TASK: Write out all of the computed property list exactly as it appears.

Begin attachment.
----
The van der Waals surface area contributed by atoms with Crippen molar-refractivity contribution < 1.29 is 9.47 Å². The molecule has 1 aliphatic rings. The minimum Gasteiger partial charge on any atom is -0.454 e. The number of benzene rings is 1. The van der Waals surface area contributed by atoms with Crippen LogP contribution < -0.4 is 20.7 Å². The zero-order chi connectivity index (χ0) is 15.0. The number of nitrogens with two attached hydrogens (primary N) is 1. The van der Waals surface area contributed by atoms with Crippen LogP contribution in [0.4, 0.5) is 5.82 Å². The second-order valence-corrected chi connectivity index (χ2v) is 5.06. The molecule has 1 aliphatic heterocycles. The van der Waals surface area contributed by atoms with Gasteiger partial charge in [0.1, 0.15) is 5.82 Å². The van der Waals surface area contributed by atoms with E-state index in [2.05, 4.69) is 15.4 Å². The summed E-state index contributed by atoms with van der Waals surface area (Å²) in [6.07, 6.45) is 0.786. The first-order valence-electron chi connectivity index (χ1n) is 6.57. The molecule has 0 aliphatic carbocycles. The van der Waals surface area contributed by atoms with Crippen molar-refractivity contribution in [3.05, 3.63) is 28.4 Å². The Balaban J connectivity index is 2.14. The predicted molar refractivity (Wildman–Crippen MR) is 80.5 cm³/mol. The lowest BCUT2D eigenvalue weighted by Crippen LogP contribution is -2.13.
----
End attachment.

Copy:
The van der Waals surface area contributed by atoms with Crippen molar-refractivity contribution < 1.29 is 9.47 Å². The molecule has 1 aliphatic rings. The minimum Gasteiger partial charge on any atom is -0.454 e. The number of benzene rings is 1. The van der Waals surface area contributed by atoms with Crippen LogP contribution < -0.4 is 20.7 Å². The zero-order chi connectivity index (χ0) is 15.0. The number of nitrogens with two attached hydrogens (primary N) is 1. The van der Waals surface area contributed by atoms with Crippen LogP contribution in [0.4, 0.5) is 5.82 Å². The second-order valence-corrected chi connectivity index (χ2v) is 5.06. The molecule has 1 aliphatic heterocycles. The van der Waals surface area contributed by atoms with Gasteiger partial charge in [0.1, 0.15) is 5.82 Å². The van der Waals surface area contributed by atoms with E-state index in [2.05, 4.69) is 15.4 Å². The summed E-state index contributed by atoms with van der Waals surface area (Å²) in [6.07, 6.45) is 0.786. The first-order valence-electron chi connectivity index (χ1n) is 6.57. The molecule has 0 aliphatic carbocycles. The van der Waals surface area contributed by atoms with Crippen molar-refractivity contribution in [3.05, 3.63) is 28.4 Å². The Balaban J connectivity index is 2.14. The predicted molar refractivity (Wildman–Crippen MR) is 80.5 cm³/mol. The lowest BCUT2D eigenvalue weighted by Crippen LogP contribution is -2.13.